“I want to ask you a question.”
“Sure,” I replied. Seemed only fair since we were meeting for tea because I was curious about the master’s program in Spiritual Psychology my colleague was taking.
“How do you feel about mirrors?”
“How do I feel about … what?” I hesitated, sure the noise in the coffee shop had garbled his words.
“Mirrors. What do you see when you look into one?”
It seemed unrelated to our conversation. The response on the tip of my tongue “Fine. I feel fine about mirrors.” But it wasn’t the kind of conversation where fine was a sufficient answer to everything.
I paused and chose honesty.
“They’re not my favourite thing in the world, but it’s improving from the ‘avoid-really-looking’ place it used to be. I’m slowly learning to look and really see myself.”
That was September 23rd.
I’ve been thinking about mirrors ever since and what I see has been changing. In good ways. In ways I never imagined were possible. In ways that are allowing me to see myself with kindness and acceptance.
As part of that journey, I decided to take Vivienne McMaster‘s 10 day Beloved Beginnings course. It’s an easy, dip your tip-toes in kind of introduction to the life-changing and powerful gift that Vivienne is bringing to the world by teaching people to use self-portraits as a way to see yourself with compassion.
It started with a simple exercise. Put one hand over my heart and whisper a little love to the woman I am today. And then use the other hand to take a photo. Late one night after I was ready for bed, I tried out the suggestions that Vivienne had given. Words like “You’re enough” and “It’s all going to be okay” but I realized that those weren’t the words I needed to hear in that moment. What I needed was to speak three small words out loud and hear them quietly ring in my ears.
I needed to say out loud the words that had become true to me in a moment of surprising clarity a few days before as I’d continued to ponder why I felt the way I did about mirrors.
With my hand on my heart, I whispered the words quietly, hesitantly, questioningly at first. Trying them out to see if their truth still held up in the light of day.
I’m not broken?
I clicked the shutter button on my camera phone. I grimaced at what I saw reflected back on the screen, but the words, while unfamiliar, still felt true.
I whispered the words again, just as quietly but with a little more confidence. If they still felt true when I saw myself with eyes half closed, hidden behind glasses obviously thick even when they’re made with “thin” lenses, maybe they really were true. The shutter clicked again.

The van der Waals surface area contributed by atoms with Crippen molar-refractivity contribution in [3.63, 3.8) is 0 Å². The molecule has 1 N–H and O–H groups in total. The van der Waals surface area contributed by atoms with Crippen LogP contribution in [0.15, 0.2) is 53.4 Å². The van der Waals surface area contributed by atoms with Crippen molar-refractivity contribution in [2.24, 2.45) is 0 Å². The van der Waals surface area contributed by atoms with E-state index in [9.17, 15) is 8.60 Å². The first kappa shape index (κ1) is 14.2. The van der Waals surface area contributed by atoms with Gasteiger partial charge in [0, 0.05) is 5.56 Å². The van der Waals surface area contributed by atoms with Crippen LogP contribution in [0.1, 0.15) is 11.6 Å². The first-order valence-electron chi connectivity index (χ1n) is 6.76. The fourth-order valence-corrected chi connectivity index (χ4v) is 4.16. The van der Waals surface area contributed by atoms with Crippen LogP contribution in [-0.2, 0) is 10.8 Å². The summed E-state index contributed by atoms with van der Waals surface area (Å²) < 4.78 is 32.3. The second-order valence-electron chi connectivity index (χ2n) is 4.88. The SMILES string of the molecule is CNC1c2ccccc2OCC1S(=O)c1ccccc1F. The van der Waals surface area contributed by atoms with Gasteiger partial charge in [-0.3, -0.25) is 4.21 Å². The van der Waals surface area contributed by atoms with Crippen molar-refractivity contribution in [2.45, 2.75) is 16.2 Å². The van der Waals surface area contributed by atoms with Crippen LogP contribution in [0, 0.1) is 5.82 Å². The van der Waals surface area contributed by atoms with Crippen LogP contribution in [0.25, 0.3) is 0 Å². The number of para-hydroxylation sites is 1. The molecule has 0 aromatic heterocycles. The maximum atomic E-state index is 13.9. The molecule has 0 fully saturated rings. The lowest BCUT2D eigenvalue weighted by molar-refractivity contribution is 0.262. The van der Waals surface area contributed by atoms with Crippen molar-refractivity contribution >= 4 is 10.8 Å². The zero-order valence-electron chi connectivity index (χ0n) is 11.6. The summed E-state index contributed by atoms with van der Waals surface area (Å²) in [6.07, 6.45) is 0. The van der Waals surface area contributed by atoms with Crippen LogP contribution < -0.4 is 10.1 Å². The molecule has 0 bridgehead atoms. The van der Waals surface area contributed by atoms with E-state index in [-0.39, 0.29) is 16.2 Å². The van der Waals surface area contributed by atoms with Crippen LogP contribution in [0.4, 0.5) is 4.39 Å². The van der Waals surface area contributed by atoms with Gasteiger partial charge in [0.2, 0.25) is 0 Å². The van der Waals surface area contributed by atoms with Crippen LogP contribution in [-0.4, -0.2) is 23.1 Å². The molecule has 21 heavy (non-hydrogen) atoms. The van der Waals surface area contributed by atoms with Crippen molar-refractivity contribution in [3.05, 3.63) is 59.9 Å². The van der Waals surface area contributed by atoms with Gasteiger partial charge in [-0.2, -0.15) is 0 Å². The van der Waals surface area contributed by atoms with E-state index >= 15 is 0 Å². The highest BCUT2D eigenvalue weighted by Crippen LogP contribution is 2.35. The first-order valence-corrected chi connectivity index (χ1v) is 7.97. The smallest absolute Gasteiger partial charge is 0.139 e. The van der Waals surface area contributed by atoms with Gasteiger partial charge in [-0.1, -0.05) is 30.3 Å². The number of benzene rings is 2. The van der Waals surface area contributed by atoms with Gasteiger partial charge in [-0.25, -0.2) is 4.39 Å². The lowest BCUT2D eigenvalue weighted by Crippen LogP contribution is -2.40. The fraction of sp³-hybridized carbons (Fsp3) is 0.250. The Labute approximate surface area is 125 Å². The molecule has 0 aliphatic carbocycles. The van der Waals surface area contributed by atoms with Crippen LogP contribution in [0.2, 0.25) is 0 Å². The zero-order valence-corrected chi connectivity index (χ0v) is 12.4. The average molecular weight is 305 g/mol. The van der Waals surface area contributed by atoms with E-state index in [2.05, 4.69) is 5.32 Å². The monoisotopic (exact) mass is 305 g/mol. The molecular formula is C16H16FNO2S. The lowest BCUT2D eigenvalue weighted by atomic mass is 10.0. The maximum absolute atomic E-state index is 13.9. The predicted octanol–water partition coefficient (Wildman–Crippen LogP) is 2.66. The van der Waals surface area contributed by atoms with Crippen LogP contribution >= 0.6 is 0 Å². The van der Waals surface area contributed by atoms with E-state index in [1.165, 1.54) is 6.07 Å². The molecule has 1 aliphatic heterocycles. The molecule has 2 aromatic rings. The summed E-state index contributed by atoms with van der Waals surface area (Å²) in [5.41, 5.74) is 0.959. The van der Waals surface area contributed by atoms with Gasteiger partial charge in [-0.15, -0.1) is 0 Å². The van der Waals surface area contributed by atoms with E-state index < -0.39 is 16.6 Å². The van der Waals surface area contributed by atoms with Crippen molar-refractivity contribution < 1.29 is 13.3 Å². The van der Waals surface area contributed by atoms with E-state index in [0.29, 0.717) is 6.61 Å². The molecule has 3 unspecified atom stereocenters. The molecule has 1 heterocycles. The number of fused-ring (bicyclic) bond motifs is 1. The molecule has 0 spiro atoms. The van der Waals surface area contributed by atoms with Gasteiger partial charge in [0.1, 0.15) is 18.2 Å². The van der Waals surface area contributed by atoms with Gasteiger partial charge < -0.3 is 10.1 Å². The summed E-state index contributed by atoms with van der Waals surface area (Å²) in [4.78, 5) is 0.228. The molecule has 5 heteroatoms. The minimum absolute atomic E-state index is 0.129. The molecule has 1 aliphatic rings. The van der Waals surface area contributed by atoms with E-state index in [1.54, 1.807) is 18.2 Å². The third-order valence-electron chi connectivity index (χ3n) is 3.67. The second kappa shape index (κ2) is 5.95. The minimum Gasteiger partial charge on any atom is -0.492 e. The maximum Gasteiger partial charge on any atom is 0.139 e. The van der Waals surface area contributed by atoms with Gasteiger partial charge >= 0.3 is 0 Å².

I’m not sure how many photos I took that night. Each time, I pressed the camera button, I said the same words over again. Soon there was no hesitation. The love I needed to hear from myself that night was a strong declaration of truth that was in stark contrast to the lie I’ve believed about myself for as many of my 44 years as I can remember.
I’m not broken.
Each repetition of the words allowed the truth it sink a little deeper into a wound so old I don’t remember when I first began to believe the lie.
As I continued to take photos, the words took on a new tone.
They became a celebration of truth that I could now hear and claim as my own.
So many of us have breathed in that lie. That we are broken, damaged, not good enough no matter what we do, no matter how hard we strive. But it’s not true. Even if you learned it in childhood, in Sunday School, it’s still not true.
Yes, you may do broken things. There may be parts of you that have been broken and damaged by whatever life has thrown in your path. And it may even be true that we have all “sinned and fallen short of the glory of God”, but there is a truth deeper than that, a … deeper magic, if you will. We are all created in the image of the divine. At our core, we’re not broken.
I’m not broken.
You’re not broken.
At our core, we are beautiful and whole and we reflect the divine.
So what about you? How do you feel about mirrors?
I’d love to her your story in the comments or over on the facebook page.
P.S. Getting to meet Vivienne, hang out with her, give her a great big in-person hug and say thank you was definitely one of the many things I loved about Soulsisters!